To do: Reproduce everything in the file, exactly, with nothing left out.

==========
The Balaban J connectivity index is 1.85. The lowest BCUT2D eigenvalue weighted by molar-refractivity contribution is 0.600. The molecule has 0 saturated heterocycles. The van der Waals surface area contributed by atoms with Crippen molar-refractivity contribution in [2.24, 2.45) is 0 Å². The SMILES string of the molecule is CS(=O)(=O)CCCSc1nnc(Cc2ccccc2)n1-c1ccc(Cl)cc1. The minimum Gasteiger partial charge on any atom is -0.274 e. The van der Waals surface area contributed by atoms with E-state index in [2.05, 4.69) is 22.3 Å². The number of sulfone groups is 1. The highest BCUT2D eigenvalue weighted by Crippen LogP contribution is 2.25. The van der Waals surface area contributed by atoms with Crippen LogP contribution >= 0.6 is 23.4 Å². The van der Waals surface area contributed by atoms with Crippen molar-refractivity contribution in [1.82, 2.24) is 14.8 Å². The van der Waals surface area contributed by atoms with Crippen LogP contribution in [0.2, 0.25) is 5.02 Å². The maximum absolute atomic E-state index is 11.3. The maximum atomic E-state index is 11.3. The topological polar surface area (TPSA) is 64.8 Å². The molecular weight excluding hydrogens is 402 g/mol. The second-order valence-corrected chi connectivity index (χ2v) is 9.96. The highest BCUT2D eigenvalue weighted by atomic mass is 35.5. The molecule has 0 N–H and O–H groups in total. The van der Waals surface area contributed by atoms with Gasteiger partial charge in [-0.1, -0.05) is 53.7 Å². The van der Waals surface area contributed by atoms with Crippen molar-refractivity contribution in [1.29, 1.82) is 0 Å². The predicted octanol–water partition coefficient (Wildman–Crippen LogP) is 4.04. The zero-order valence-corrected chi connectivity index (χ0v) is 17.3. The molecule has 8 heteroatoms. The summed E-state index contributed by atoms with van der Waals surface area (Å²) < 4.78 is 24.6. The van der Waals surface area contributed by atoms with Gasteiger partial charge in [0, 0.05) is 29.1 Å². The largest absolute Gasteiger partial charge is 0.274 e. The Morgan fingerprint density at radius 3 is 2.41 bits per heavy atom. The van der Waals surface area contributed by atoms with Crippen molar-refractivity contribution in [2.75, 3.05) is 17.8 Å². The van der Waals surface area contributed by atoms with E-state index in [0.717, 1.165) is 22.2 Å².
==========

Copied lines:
The Balaban J connectivity index is 1.85. The lowest BCUT2D eigenvalue weighted by molar-refractivity contribution is 0.600. The molecule has 0 saturated heterocycles. The van der Waals surface area contributed by atoms with Crippen molar-refractivity contribution in [2.24, 2.45) is 0 Å². The SMILES string of the molecule is CS(=O)(=O)CCCSc1nnc(Cc2ccccc2)n1-c1ccc(Cl)cc1. The minimum Gasteiger partial charge on any atom is -0.274 e. The van der Waals surface area contributed by atoms with E-state index in [2.05, 4.69) is 22.3 Å². The number of sulfone groups is 1. The highest BCUT2D eigenvalue weighted by Crippen LogP contribution is 2.25. The van der Waals surface area contributed by atoms with Crippen LogP contribution >= 0.6 is 23.4 Å². The van der Waals surface area contributed by atoms with Crippen molar-refractivity contribution in [1.82, 2.24) is 14.8 Å². The van der Waals surface area contributed by atoms with Crippen LogP contribution in [0.2, 0.25) is 5.02 Å². The maximum absolute atomic E-state index is 11.3. The maximum atomic E-state index is 11.3. The topological polar surface area (TPSA) is 64.8 Å². The molecular weight excluding hydrogens is 402 g/mol. The second-order valence-corrected chi connectivity index (χ2v) is 9.96. The highest BCUT2D eigenvalue weighted by atomic mass is 35.5. The molecule has 0 N–H and O–H groups in total. The van der Waals surface area contributed by atoms with Gasteiger partial charge in [-0.1, -0.05) is 53.7 Å². The van der Waals surface area contributed by atoms with Crippen molar-refractivity contribution in [1.29, 1.82) is 0 Å². The predicted octanol–water partition coefficient (Wildman–Crippen LogP) is 4.04. The zero-order valence-corrected chi connectivity index (χ0v) is 17.3. The molecule has 8 heteroatoms. The summed E-state index contributed by atoms with van der Waals surface area (Å²) < 4.78 is 24.6. The van der Waals surface area contributed by atoms with Gasteiger partial charge in [0, 0.05) is 29.1 Å². The largest absolute Gasteiger partial charge is 0.274 e. The Morgan fingerprint density at radius 3 is 2.41 bits per heavy atom. The van der Waals surface area contributed by atoms with Crippen molar-refractivity contribution in [2.75, 3.05) is 17.8 Å². The van der Waals surface area contributed by atoms with E-state index in [0.717, 1.165) is 22.2 Å².